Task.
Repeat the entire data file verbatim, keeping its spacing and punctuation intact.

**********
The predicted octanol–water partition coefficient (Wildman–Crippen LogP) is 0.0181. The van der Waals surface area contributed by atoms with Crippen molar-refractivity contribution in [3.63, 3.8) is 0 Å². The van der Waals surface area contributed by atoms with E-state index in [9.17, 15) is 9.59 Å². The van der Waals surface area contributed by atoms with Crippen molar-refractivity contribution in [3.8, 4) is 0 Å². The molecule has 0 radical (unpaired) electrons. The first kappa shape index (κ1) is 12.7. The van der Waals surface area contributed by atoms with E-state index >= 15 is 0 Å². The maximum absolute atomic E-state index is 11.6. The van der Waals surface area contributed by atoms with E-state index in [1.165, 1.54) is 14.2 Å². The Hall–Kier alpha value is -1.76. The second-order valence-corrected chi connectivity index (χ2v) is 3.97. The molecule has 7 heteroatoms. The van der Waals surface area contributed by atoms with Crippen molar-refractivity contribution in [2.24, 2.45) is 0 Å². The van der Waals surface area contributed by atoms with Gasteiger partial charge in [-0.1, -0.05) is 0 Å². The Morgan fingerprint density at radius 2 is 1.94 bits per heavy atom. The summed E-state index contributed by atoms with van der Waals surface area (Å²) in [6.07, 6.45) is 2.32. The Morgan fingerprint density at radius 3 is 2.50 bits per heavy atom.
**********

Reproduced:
The predicted octanol–water partition coefficient (Wildman–Crippen LogP) is 0.0181. The van der Waals surface area contributed by atoms with Crippen molar-refractivity contribution in [3.63, 3.8) is 0 Å². The van der Waals surface area contributed by atoms with E-state index in [9.17, 15) is 9.59 Å². The van der Waals surface area contributed by atoms with Crippen molar-refractivity contribution in [3.8, 4) is 0 Å². The molecule has 0 radical (unpaired) electrons. The first kappa shape index (κ1) is 12.7. The van der Waals surface area contributed by atoms with E-state index >= 15 is 0 Å². The maximum absolute atomic E-state index is 11.6. The van der Waals surface area contributed by atoms with E-state index in [1.165, 1.54) is 14.2 Å². The Hall–Kier alpha value is -1.76. The second-order valence-corrected chi connectivity index (χ2v) is 3.97. The molecule has 7 heteroatoms. The van der Waals surface area contributed by atoms with Crippen molar-refractivity contribution in [2.24, 2.45) is 0 Å². The van der Waals surface area contributed by atoms with Gasteiger partial charge in [-0.1, -0.05) is 0 Å². The Morgan fingerprint density at radius 2 is 1.94 bits per heavy atom. The summed E-state index contributed by atoms with van der Waals surface area (Å²) in [6.07, 6.45) is 2.32. The Morgan fingerprint density at radius 3 is 2.50 bits per heavy atom.